Album Review: Pink Floyd - The Endless River

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When news first arrived about a proposed new and final Pink Floyd album earlier this year there were high hopes in the air that fans could see David Gilmour, Roger Waters and Nick Mason bury the gigantic hatchet and reconvene for one last offering.

It wasn't a complete long shot, after two decades of bickering the Dark Side Of The Moon line-up (their most loved) joined forces and made nice for the Live 8 charity concert in 2005.

However, the sniping started again as the outspoken and large-headed Roger Waters took The Wall show across the planet for a few lengthy concert tours. Talking trash about Gilmour and his former mates was just another way to get The Wall tour some extra press.

So even the notion of The Endless River seemed like a non-possibilty.

However, it turns out the actual album is basically Gilmour's Division Bell era line-up paying their respects to the late Floyd keyboardist Richard Wright.

While some very idealistic fans were disappointed, this now seemed like a very heartfelt last transmission from Planet Floyd.

Most of the album is comprised of newly revisited scraps from the 1993 Division Bell studio sessions. Several gorgeous black and white photos of the band in the studio help compound this feeling of loss.

Stephen Hawking lends his electronic voice to one of the tracks, a classic crazy idea from a band that made it's way with crazy ideas.

Dark Side Of The Moon? Animals? The Wall? All crazy ideas spread over beautifully engaging music. No wonder the original Pink Floyd singer Syd Barrett had to leave the band, in essence, for being too crazy.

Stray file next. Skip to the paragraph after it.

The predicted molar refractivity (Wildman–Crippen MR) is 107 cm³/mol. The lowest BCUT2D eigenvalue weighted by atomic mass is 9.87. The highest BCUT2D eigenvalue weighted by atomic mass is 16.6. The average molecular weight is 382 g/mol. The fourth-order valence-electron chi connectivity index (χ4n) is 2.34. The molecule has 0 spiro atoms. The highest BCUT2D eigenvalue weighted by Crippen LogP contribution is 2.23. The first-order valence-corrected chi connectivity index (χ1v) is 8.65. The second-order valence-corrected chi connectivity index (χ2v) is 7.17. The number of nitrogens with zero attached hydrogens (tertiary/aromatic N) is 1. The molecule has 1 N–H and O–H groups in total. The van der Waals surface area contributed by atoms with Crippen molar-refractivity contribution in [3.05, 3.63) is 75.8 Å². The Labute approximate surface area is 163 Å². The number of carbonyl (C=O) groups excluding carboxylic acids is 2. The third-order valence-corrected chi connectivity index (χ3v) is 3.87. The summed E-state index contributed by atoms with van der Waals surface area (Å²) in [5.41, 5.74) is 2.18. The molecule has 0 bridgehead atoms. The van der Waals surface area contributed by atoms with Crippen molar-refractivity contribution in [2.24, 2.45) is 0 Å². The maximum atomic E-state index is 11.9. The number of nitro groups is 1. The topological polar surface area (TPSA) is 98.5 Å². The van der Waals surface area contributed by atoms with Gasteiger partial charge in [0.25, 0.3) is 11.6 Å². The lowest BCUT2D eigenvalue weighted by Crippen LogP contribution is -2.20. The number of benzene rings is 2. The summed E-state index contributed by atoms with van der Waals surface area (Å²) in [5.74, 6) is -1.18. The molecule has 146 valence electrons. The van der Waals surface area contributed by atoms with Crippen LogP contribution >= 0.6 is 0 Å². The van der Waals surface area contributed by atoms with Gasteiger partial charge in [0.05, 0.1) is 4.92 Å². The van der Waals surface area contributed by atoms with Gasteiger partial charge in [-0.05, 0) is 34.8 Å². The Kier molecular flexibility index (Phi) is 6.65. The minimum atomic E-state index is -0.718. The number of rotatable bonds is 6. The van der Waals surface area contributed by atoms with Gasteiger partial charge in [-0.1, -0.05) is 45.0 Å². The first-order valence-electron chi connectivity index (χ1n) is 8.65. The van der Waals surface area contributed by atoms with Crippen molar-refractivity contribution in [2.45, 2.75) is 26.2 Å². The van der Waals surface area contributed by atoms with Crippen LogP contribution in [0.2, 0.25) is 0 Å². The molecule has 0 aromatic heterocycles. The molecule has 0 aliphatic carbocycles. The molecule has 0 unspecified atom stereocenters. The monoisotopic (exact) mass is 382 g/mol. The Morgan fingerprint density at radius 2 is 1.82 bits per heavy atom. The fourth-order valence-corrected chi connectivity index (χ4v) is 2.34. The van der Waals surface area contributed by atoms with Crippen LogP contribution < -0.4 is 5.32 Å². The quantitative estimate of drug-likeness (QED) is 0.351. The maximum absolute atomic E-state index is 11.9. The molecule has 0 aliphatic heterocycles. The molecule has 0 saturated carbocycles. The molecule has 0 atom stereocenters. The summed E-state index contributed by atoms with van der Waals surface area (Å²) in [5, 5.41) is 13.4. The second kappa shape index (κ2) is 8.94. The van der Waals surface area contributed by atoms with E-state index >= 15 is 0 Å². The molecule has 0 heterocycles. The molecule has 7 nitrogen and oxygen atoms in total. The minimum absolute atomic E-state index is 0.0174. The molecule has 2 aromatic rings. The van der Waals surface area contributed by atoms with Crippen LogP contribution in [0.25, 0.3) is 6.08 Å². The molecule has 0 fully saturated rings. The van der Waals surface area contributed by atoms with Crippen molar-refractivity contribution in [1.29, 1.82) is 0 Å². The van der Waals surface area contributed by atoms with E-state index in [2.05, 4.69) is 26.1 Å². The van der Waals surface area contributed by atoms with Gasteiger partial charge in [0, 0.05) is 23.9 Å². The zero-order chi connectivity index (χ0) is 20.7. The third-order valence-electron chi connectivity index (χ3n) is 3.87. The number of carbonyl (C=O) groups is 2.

The hauntingly beautiful album closer "Louder Than Words" is the only straight up rock song on the record, acting as a perfect bookend to a wild career. "We bitch and we fight, diss each other on sight, But this thing we do" sings Gilmour and precisely captures the organism of Pink Floyd. The guys were hardly even friends outside of the studio or the stage but they kept coming together in the 70's to create great works of art.

It was an impulse, not a thing created out of love. Strangely the use of the word "diss" leads one to believe that this was indeed written in 1993.

Overall, the sound of the record is more of a soundtrack to an imaginary film. Perhaps tribute film to the late Richard Wright.

It would be a no-brainer for the guys to create a visual accompaniment of the album with a pictorial narrative of the life and times of Richard Wright.

To think that Roger Waters was still not interested in being a part of the final chapter of one of rock and roll's greatest bands is a downright travesty.

I give The Endless River by Pink Floyd 4 Empty Lighthouses out of 5.